Beat whipping cream until it has stiff peaks.
Fold whipping cream into curd until desired intensity of lemoness! Use with ladyfingers for charlottes, eat alone, or with classy nilla wafers.
Food is traditional. Inherently it is passed down from one person to another, no matter how indirectly.
I wanted to make sure I preserved my families food traditions, so a few years ago, I contacted my grandmothers and mom to make sure I received the recipes they considered theirs and family tradition.
Maybe I should have known since I had to ask, but I didn't exactly recieve an avalanche of information. I got a couple cookie recipes.
So I've adopted recipes from my best friend, too many ex-boyfriends mothers and other random places of recipes I like.
I figure if you can make families in any way, you can make family recipes in any way too!
My memories of my grandparents are inextricably linked to the wafting fragrance of flowers around their homes.
As they have all sold or are selling their homes and moving into retirement places, I try to keep those memories in other ways.
Here, in a photo of the last blooms at the back steps, I even love the imperfections of the bruised petals because that's how they really are.
We've all heard about it, we've all complained about it. We've all thought to ourselves, 'well, I probably shouldn't.'
But somehow, just about all of us manage to accumulate incredible quantities of stuff. Some call it affluenza, others call it the American way.
And in the process of aquiring and maintaining, it can get in the way of living.
My grandparents are having difficulty paring down their posessions to move from their three bedroom home of 24 years into a two bedroom apartment in their retirement village.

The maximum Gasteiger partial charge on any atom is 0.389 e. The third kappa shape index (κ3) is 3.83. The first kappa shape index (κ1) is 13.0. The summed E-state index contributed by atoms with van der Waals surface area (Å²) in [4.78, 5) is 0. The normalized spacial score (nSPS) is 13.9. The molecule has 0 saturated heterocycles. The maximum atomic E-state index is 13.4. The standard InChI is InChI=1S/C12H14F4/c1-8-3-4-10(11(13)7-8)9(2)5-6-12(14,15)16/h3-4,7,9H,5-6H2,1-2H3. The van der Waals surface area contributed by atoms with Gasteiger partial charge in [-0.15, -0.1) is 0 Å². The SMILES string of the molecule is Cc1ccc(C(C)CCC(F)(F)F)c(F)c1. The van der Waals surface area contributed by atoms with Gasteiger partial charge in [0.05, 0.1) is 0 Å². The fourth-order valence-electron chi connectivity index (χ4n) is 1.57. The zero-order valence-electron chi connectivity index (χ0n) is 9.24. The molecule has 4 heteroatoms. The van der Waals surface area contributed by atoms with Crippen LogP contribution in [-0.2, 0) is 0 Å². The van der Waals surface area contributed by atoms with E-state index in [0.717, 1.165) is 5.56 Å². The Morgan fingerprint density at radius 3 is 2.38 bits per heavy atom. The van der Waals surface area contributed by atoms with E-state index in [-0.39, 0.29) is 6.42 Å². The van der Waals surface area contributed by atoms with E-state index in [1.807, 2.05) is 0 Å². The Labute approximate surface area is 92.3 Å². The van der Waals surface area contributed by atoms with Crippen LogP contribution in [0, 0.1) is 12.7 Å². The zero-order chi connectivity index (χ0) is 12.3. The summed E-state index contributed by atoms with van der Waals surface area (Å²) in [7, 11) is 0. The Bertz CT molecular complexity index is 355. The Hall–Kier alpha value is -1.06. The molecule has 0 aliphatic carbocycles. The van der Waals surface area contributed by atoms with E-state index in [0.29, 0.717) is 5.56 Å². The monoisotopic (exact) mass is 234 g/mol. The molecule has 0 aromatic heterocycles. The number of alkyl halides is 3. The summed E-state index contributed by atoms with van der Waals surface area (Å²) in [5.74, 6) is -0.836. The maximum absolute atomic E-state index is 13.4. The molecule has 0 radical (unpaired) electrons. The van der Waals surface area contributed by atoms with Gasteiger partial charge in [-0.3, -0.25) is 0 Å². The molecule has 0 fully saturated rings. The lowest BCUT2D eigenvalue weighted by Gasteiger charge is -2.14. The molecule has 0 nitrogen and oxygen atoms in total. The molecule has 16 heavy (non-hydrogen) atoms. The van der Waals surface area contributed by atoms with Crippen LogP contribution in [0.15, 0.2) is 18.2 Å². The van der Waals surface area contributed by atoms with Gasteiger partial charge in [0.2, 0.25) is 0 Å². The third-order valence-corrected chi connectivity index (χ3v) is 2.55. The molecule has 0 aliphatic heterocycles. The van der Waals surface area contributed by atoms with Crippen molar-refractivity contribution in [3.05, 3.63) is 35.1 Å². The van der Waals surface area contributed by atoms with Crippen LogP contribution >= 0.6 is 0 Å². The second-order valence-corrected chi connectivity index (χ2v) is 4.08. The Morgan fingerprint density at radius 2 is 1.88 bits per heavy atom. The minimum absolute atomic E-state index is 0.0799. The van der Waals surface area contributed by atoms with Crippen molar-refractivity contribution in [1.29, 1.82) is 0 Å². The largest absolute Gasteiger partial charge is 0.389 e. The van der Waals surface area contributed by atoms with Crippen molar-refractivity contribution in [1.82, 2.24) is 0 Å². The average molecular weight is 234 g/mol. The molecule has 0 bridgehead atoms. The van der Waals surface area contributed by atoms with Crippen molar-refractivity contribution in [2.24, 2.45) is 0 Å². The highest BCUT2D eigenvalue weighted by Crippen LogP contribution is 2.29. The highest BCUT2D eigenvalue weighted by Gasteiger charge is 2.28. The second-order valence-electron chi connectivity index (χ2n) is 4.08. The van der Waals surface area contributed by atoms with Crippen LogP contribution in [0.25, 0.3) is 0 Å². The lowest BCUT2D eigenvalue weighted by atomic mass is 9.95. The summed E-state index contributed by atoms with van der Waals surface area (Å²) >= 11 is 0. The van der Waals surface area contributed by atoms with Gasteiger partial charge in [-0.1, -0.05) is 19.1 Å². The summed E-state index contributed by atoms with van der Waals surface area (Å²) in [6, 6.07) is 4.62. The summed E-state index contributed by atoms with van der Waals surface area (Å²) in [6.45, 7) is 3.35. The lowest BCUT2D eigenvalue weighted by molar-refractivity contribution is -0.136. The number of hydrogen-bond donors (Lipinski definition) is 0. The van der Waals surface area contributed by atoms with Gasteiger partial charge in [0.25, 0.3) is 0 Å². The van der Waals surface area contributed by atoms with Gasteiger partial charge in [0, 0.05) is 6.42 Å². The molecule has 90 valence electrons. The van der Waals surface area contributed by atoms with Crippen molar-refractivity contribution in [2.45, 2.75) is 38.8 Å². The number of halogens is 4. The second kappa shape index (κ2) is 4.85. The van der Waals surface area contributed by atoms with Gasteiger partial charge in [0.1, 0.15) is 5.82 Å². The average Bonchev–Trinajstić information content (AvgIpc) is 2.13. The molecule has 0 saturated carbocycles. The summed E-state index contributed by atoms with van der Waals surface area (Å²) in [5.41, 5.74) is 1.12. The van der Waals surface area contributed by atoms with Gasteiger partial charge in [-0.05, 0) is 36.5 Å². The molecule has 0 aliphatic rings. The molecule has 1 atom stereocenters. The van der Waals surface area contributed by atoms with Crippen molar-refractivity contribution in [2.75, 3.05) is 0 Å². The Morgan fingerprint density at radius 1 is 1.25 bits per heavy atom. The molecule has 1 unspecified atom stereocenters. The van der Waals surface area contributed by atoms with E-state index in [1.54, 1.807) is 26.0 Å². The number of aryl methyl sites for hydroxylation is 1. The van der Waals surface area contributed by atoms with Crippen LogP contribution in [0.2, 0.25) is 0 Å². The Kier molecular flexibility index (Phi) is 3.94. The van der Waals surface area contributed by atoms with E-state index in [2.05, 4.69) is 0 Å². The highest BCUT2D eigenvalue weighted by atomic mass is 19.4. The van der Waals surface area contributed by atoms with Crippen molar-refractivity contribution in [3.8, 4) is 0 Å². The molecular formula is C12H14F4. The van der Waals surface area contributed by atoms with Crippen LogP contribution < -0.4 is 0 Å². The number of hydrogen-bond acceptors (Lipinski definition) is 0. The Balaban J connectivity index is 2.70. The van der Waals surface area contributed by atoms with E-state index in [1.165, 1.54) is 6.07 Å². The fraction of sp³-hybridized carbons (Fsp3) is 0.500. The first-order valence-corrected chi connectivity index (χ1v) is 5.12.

I had to leave almost half of my things in Nicaragua after only two years because I didn't want to pay for more than one 50 pound suitcase. I had taken two suitcases there, but managed to accumulate as much as I used up.
With the recession, sales statistics clearly show that people aren't spending as much money, but have we, as a country, truly changed our ways to avoid repeating what brought us here in the first place?
What do you think? And more importantly, what are you going to do (or not do) about it?
A house for the Northern Cheyenne Tribal Housing Authority, built by HOPE VI funding and lots of volunteers!
The Edward Kennedy Serve America Act has been passed by the house and will be signed into law as soon as President Obama returns from the G20 summit!
For those of you who aren't familiar with it, the new service bill will (among other things) increase the number of Americorps volunteers from 75,000 to 250,000 over the next eight years.
It also will increase support for social entrepreneurialism. For those of you with short attention spans like me, here is a link of the highlights.